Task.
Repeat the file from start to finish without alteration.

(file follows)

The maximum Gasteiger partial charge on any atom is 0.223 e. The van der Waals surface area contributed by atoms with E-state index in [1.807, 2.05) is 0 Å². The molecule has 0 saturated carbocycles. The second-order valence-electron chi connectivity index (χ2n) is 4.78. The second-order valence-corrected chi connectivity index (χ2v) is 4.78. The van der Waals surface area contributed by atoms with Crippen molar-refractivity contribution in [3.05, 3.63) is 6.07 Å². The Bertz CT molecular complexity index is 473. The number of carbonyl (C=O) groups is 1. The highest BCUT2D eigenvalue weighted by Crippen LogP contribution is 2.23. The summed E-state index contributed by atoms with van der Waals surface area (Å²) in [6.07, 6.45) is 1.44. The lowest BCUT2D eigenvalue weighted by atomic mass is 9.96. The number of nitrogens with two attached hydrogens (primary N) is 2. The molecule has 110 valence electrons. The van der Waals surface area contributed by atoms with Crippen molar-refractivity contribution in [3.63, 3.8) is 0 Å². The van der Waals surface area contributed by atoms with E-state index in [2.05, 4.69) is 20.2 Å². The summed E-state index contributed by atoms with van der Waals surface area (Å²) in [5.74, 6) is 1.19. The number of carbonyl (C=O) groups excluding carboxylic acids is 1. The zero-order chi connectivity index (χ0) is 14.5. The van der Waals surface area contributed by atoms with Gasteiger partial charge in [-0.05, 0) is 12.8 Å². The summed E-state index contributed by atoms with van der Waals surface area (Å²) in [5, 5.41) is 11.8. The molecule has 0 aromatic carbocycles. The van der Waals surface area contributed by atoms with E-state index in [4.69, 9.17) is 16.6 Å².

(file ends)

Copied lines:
The maximum Gasteiger partial charge on any atom is 0.223 e. The van der Waals surface area contributed by atoms with E-state index in [1.807, 2.05) is 0 Å². The molecule has 0 saturated carbocycles. The second-order valence-electron chi connectivity index (χ2n) is 4.78. The second-order valence-corrected chi connectivity index (χ2v) is 4.78. The van der Waals surface area contributed by atoms with Crippen molar-refractivity contribution in [3.05, 3.63) is 6.07 Å². The Bertz CT molecular complexity index is 473. The number of carbonyl (C=O) groups is 1. The highest BCUT2D eigenvalue weighted by Crippen LogP contribution is 2.23. The summed E-state index contributed by atoms with van der Waals surface area (Å²) in [6.07, 6.45) is 1.44. The lowest BCUT2D eigenvalue weighted by atomic mass is 9.96. The number of nitrogens with two attached hydrogens (primary N) is 2. The molecule has 110 valence electrons. The van der Waals surface area contributed by atoms with Crippen molar-refractivity contribution in [3.63, 3.8) is 0 Å². The van der Waals surface area contributed by atoms with E-state index in [2.05, 4.69) is 20.2 Å². The summed E-state index contributed by atoms with van der Waals surface area (Å²) in [5.74, 6) is 1.19. The number of carbonyl (C=O) groups excluding carboxylic acids is 1. The zero-order chi connectivity index (χ0) is 14.5. The van der Waals surface area contributed by atoms with Gasteiger partial charge in [-0.05, 0) is 12.8 Å². The summed E-state index contributed by atoms with van der Waals surface area (Å²) in [5, 5.41) is 11.8. The molecule has 0 aromatic carbocycles. The van der Waals surface area contributed by atoms with E-state index in [4.69, 9.17) is 16.6 Å².